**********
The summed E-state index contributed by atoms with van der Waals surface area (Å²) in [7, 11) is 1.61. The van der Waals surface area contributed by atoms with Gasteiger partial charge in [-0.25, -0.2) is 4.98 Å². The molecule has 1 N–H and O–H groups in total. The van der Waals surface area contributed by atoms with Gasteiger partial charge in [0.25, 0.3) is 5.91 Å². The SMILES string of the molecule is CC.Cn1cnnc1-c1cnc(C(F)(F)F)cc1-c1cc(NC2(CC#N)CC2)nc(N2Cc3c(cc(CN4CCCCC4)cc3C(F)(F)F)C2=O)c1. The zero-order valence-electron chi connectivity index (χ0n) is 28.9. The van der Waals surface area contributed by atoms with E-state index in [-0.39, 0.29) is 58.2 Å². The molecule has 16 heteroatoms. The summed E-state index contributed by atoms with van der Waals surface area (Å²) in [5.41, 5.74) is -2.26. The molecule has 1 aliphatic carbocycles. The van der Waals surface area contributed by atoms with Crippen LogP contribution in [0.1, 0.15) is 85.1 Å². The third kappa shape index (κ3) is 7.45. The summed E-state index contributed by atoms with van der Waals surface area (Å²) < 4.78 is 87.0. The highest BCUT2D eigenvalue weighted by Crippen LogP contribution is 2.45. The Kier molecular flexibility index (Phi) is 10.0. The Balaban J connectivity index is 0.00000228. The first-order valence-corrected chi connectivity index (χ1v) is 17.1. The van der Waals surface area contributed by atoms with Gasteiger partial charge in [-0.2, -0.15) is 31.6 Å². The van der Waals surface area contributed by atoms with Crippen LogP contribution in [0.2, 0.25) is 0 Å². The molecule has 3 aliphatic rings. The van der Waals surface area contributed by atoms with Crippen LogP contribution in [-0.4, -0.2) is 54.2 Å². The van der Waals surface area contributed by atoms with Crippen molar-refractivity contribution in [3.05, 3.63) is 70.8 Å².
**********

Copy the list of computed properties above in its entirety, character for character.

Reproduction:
The summed E-state index contributed by atoms with van der Waals surface area (Å²) in [7, 11) is 1.61. The van der Waals surface area contributed by atoms with Gasteiger partial charge in [-0.25, -0.2) is 4.98 Å². The molecule has 1 N–H and O–H groups in total. The van der Waals surface area contributed by atoms with Gasteiger partial charge in [0.25, 0.3) is 5.91 Å². The SMILES string of the molecule is CC.Cn1cnnc1-c1cnc(C(F)(F)F)cc1-c1cc(NC2(CC#N)CC2)nc(N2Cc3c(cc(CN4CCCCC4)cc3C(F)(F)F)C2=O)c1. The zero-order valence-electron chi connectivity index (χ0n) is 28.9. The van der Waals surface area contributed by atoms with E-state index in [-0.39, 0.29) is 58.2 Å². The molecule has 16 heteroatoms. The summed E-state index contributed by atoms with van der Waals surface area (Å²) in [5.41, 5.74) is -2.26. The molecule has 1 aliphatic carbocycles. The van der Waals surface area contributed by atoms with Crippen LogP contribution in [0.1, 0.15) is 85.1 Å². The third kappa shape index (κ3) is 7.45. The summed E-state index contributed by atoms with van der Waals surface area (Å²) < 4.78 is 87.0. The highest BCUT2D eigenvalue weighted by Crippen LogP contribution is 2.45. The Kier molecular flexibility index (Phi) is 10.0. The Balaban J connectivity index is 0.00000228. The first-order valence-corrected chi connectivity index (χ1v) is 17.1. The van der Waals surface area contributed by atoms with Gasteiger partial charge in [-0.2, -0.15) is 31.6 Å². The van der Waals surface area contributed by atoms with Crippen LogP contribution in [0.2, 0.25) is 0 Å². The molecule has 3 aliphatic rings. The van der Waals surface area contributed by atoms with Crippen LogP contribution in [-0.4, -0.2) is 54.2 Å². The van der Waals surface area contributed by atoms with Crippen molar-refractivity contribution in [3.05, 3.63) is 70.8 Å².